Internal audits are an important part of running a business, particularly if your organisation is in a highly regulated space or conforms to any ISO Management System Standards (where internal audits are compulsory).
Though important, internal audits can often be a source of frustration, both for auditors and the auditees. The process, particularly if done manually using spreadsheets and similar tools, can be labour intensive and time consuming. Audit participants can find themselves devoting time looking for evidence and relevant documentation to present, while auditors will often end up having to duplicate work done on site in their final reports.
It may seem as if a time consuming audit process isn’t the end of the world. But there is a more significant risk that organisations must be mindful of. If the internal audit process is seen as an unpleasant one, it can lead to a negative working relationship between internal audit teams and the departments/teams they are reviewing. This can have a knock-on effect on an internal audit function’s efficacy. As a recent joint report from The Internal Audit Foundation and Crowe LLP noted: “maintaining effective relationships with other groups and departments within the organisation is always a critical concern for the internal audit function. It is important for internal audit to understand the universe of relationships within an organisation to better protect it…Cooperative, positive relationships with those being audited can greatly expedite the audit process and improve the quality of audit results.”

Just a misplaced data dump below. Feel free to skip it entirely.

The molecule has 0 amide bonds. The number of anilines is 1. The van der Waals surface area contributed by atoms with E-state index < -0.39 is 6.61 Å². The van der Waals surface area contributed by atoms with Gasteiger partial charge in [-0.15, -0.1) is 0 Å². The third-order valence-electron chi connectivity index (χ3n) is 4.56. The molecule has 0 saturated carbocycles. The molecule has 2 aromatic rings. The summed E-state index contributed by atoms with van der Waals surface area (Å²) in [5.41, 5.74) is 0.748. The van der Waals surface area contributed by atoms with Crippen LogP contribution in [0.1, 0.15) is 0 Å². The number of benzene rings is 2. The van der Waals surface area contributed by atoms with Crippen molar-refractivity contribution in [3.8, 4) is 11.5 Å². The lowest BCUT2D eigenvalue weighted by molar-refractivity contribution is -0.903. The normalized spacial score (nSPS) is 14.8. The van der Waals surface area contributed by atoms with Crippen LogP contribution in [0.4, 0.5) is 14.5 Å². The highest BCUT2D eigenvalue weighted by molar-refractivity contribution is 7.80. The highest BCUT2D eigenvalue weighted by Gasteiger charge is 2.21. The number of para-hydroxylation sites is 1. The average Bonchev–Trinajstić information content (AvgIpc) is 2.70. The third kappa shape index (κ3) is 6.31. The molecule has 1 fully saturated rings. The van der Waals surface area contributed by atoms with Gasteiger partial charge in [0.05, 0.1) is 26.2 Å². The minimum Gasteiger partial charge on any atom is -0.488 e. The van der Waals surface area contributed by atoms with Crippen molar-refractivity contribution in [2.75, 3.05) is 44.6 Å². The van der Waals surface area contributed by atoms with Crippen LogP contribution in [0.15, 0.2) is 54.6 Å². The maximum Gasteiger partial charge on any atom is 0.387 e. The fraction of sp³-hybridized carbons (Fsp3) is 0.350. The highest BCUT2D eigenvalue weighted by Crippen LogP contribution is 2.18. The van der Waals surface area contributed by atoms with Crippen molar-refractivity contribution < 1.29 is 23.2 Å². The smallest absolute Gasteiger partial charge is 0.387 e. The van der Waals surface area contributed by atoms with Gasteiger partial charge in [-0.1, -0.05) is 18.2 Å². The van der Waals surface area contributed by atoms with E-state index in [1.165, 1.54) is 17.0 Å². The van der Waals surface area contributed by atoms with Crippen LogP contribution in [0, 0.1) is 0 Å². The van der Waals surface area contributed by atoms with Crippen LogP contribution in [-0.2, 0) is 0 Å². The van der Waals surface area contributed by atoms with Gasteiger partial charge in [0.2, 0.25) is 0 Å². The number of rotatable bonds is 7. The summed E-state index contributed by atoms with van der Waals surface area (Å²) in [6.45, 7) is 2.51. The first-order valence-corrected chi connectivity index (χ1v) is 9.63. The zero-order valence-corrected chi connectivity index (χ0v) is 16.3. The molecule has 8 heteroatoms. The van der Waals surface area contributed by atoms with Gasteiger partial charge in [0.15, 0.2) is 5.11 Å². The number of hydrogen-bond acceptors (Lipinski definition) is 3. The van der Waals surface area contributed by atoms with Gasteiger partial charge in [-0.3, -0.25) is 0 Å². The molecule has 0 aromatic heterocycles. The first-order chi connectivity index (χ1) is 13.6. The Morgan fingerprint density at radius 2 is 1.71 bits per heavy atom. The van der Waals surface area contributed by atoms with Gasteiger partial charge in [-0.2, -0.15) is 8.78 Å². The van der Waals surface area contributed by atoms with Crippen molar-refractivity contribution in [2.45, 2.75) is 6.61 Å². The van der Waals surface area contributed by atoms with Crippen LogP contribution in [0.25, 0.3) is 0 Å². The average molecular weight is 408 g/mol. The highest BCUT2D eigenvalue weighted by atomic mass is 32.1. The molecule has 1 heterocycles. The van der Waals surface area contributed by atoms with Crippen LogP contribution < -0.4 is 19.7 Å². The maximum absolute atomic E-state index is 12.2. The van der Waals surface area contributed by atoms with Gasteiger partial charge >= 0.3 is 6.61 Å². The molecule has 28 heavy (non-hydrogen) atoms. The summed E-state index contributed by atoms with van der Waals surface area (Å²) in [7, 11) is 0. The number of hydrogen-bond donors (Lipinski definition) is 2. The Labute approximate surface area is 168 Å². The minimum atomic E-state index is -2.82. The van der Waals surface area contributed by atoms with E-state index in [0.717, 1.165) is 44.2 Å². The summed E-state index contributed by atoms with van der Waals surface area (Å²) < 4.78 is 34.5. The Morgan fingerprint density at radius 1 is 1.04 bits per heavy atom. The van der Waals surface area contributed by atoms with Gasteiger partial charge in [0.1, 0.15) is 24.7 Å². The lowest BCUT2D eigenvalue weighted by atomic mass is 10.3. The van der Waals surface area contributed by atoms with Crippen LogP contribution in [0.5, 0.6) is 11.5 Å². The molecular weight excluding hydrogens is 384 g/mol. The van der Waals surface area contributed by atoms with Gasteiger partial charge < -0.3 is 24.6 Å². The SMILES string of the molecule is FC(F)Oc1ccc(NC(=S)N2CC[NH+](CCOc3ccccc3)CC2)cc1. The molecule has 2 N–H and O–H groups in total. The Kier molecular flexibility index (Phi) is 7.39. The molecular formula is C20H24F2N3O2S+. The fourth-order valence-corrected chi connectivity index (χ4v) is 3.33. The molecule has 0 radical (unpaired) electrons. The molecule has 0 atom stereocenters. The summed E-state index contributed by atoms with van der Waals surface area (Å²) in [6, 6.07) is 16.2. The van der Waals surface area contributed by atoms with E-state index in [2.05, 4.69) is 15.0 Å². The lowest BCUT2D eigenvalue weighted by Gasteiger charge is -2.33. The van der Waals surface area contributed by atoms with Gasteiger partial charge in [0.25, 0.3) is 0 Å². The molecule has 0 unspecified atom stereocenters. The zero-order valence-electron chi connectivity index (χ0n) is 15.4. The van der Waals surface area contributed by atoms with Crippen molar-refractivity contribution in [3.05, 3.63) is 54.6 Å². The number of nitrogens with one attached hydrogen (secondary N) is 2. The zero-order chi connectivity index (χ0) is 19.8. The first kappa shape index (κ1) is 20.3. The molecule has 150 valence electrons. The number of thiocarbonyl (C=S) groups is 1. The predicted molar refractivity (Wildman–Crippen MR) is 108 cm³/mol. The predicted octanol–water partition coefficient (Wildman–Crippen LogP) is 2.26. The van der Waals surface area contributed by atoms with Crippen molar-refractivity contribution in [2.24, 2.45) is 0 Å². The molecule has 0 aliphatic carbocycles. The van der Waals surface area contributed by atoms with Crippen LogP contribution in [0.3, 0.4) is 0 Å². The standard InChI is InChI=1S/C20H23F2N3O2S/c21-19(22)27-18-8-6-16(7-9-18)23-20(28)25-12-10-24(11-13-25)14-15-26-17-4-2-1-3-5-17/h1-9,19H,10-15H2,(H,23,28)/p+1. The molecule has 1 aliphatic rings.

In certain fields, the importance of this working relationship makes intuitive sense. With regards to audit cybersecurity systems, the focus of the Internal Audit Foundation and Crane’s report, the complex nature of the controls and systems being audited means that internal audit teams need to work with their colleagues in other departments to best conduct their duties.
For example, as The Internal Audit Foundation and Crane point out; “one of the fundamental first steps internal audit must take in developing a cybersecurity audit plan is to thoroughly understand the cybersecurity framework (e.g. ISO 27001, COBIT 5, CIS Top 20) the organisation uses. The selection of a framework is a management decision, often determined by IT and InfoSec executives. The framework sets out the standards that internal audit will audit against. As such, the framework is a pivotal factor that drives the development of the audit plan.” Or, in other words, if the internal audit team is not kept in the loop as to the cybersecurity frameworks being used (and it is possible to use a combination) they may devise an audit plan that does not cover the entirety of the cybersecurity system – which may lead to nonconformities being missed.